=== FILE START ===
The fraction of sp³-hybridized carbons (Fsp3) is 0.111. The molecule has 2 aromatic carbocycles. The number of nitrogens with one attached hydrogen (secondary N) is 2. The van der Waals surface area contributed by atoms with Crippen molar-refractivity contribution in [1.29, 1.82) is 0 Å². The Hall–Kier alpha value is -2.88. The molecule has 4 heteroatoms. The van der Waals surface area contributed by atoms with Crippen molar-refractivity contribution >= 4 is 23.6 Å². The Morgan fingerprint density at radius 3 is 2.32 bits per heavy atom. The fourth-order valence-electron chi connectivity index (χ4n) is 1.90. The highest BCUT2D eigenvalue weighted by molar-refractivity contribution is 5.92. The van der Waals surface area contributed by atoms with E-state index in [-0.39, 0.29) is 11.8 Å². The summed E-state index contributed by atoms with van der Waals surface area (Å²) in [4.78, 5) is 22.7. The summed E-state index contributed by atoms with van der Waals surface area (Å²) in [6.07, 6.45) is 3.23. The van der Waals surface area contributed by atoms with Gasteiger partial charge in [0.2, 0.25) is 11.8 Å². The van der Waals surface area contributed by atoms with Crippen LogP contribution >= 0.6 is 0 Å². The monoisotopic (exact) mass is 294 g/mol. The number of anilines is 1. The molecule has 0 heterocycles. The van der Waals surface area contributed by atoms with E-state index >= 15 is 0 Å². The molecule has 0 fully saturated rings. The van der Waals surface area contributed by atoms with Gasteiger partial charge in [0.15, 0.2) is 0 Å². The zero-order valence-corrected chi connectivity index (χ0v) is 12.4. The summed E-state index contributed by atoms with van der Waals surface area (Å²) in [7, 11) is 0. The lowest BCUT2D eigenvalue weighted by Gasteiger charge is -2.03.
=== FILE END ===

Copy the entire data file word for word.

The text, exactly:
The fraction of sp³-hybridized carbons (Fsp3) is 0.111. The molecule has 2 aromatic carbocycles. The number of nitrogens with one attached hydrogen (secondary N) is 2. The van der Waals surface area contributed by atoms with Crippen molar-refractivity contribution in [1.29, 1.82) is 0 Å². The Hall–Kier alpha value is -2.88. The molecule has 4 heteroatoms. The van der Waals surface area contributed by atoms with Crippen molar-refractivity contribution >= 4 is 23.6 Å². The Morgan fingerprint density at radius 3 is 2.32 bits per heavy atom. The fourth-order valence-electron chi connectivity index (χ4n) is 1.90. The highest BCUT2D eigenvalue weighted by molar-refractivity contribution is 5.92. The van der Waals surface area contributed by atoms with E-state index in [-0.39, 0.29) is 11.8 Å². The summed E-state index contributed by atoms with van der Waals surface area (Å²) in [4.78, 5) is 22.7. The summed E-state index contributed by atoms with van der Waals surface area (Å²) in [6.07, 6.45) is 3.23. The van der Waals surface area contributed by atoms with Gasteiger partial charge in [0.2, 0.25) is 11.8 Å². The van der Waals surface area contributed by atoms with Crippen LogP contribution >= 0.6 is 0 Å². The monoisotopic (exact) mass is 294 g/mol. The number of anilines is 1. The molecule has 0 heterocycles. The van der Waals surface area contributed by atoms with E-state index >= 15 is 0 Å². The molecule has 0 fully saturated rings. The van der Waals surface area contributed by atoms with Gasteiger partial charge in [0.15, 0.2) is 0 Å². The zero-order valence-corrected chi connectivity index (χ0v) is 12.4. The summed E-state index contributed by atoms with van der Waals surface area (Å²) in [7, 11) is 0. The lowest BCUT2D eigenvalue weighted by Gasteiger charge is -2.03.